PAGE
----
Microsoft Corporation (MSFT) May Be Moving Away From Device Focus

Apple iPad iPad AirFirmBee / Pixabay

On Thursday, Microsoft Corporation (NASDAQ:MSFT) CEO Satya Nadella finally unveiled the long-awaited Office for iPad.  Sterne Agee analysts say the launch of the company’s popular productivity on iOS devices is “a punch in the jaw” for Microsoft’s Surface tablets. However, they still see it as a “short-term net positive” for Microsoft stock. Apple Inc. (NASDAQ:AAPL) CEO Tim Cook even tweeted a welcome to Office.

Microsoft showcases Office ergonomics

When Nadella showed off Office for the iPad, he showcased how iPad users will find the same experience on their tablet as they do on all other devices. He also demonstrated how they have made the software’s design ergonomic in terms of use on tablets. In order to create a truly ergonomic experience, Microsoft Corporation (NASDAQ:MSFT) has smartly utilized the interfaces which have been designed specifically for mobile devices. The company basically made Office work well through those interfaces without requiring a keyboard or mouse.

In a research note dated March 28, 2014, Sterne Agee analysts Robert Breza and Jean-Baptiste Jouve say they think Office for iOS will probably be a top seller. They also note that it will boost awareness of Microsoft Corporation (NASDAQ:MSFT)’s Office software. They estimate that the app will increase the Microsoft’s licensing revenue by approximately $600 million per quarter.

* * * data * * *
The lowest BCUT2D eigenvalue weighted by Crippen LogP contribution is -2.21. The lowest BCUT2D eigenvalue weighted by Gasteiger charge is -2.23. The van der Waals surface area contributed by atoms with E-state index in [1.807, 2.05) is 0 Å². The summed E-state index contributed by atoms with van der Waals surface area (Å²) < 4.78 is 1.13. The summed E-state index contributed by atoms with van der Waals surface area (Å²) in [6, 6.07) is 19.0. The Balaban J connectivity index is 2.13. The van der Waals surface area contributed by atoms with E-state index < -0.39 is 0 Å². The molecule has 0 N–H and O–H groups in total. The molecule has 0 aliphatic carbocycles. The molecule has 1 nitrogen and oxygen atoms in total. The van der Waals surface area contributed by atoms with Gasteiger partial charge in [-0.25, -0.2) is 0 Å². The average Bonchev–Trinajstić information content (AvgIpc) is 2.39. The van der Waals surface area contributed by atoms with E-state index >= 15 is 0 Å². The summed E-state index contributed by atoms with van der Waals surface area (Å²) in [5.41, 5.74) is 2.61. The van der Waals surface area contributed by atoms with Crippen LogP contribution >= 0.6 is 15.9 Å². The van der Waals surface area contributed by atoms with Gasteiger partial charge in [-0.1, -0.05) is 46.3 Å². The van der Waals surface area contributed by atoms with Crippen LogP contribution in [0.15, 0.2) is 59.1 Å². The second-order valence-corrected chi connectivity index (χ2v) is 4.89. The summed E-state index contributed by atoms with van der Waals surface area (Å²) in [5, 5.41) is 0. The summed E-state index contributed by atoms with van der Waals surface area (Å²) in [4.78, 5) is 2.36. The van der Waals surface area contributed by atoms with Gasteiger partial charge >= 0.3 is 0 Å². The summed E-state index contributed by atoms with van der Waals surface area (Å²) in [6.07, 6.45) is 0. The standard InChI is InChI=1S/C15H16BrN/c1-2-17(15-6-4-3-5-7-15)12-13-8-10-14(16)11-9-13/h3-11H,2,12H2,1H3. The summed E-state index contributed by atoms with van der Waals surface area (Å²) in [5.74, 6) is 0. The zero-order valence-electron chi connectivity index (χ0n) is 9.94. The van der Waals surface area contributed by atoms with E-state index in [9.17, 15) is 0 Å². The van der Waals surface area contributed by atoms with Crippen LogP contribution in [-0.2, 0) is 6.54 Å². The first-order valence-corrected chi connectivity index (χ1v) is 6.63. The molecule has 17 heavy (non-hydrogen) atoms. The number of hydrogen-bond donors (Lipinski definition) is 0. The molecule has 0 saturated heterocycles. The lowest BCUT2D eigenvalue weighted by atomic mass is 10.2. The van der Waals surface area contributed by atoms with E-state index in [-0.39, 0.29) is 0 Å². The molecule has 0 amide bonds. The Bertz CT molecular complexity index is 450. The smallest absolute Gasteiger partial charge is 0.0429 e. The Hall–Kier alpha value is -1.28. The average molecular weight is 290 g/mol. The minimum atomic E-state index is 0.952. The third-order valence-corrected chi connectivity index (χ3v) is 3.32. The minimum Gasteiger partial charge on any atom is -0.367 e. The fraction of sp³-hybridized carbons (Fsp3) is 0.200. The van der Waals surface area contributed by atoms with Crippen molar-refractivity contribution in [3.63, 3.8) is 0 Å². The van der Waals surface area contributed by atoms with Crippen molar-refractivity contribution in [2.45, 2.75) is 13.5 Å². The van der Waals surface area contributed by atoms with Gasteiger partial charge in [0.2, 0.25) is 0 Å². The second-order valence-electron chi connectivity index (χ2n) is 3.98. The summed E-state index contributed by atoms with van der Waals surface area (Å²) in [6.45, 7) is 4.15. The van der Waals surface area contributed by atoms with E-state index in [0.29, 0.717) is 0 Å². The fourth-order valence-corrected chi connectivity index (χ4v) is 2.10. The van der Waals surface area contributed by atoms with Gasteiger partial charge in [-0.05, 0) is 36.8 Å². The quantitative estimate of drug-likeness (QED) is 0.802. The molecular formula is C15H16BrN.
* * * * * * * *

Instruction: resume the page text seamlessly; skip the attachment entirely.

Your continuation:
However, they reaffirmed their Neutral rating and $40 a share price target because Microsoft Corporation (NASDAQ:MSFT) is still in a transitional phase.

Microsoft focuses on cloud

In his presentation, Nadella closed with remarks on how the company’s strategic focus will remain on cloud storage and file sharing. Indeed, the release of Office on the iPad does suggest that Microsoft Corporation (NASDAQ:MSFT) may be shifting its focus away from consumer devices, a market in which it has not been successful.

The company has basically taken away the one thing which differentiated the Surface tablet from other tablets, but nonetheless, Wall Street has largely seen this as a positive move because of how unpopular the Surface has been.

Office for iPad not as productive as on desktop

The Sterne Agee team notes that we can’t expect Office for iPad to be just as productive as Office for desktop computers, which can have a keyboard along with multiple screens. However, they suggest that it will “satisfy knowledge workers on the go who want access to their familiar work environment without carrying a laptop with the convenience and appeal of their favorite tablet.”

The analysts said they would test out Office for iPad themselves before making a judgment on the app, but they suspect it will be one of the top sellers in the App Store. They’re assuming that 40% of 10 million “knowledge workers” out of the 14 million who purchased an iPad in the last quarter will adopt the app, and they suggest that the number could even be conservative. However, this number adds up to about $600 million in revenue per quarter, although they say this will be “partially shadowed” because of difficult  margins.

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About the Author

Michelle Jones
Michelle Jones was a television news producer for eight years. She produced the morning news programs for the NBC affiliates in Evansville, Indiana and Huntsville, Alabama and spent a short time at the CBS affiliate in Huntsville. She has experience as a writer and public relations expert for a wide variety of businesses. Michelle has been with ValueWalk since 2012 and is now our editor-in-chief. Email her at [email protected]

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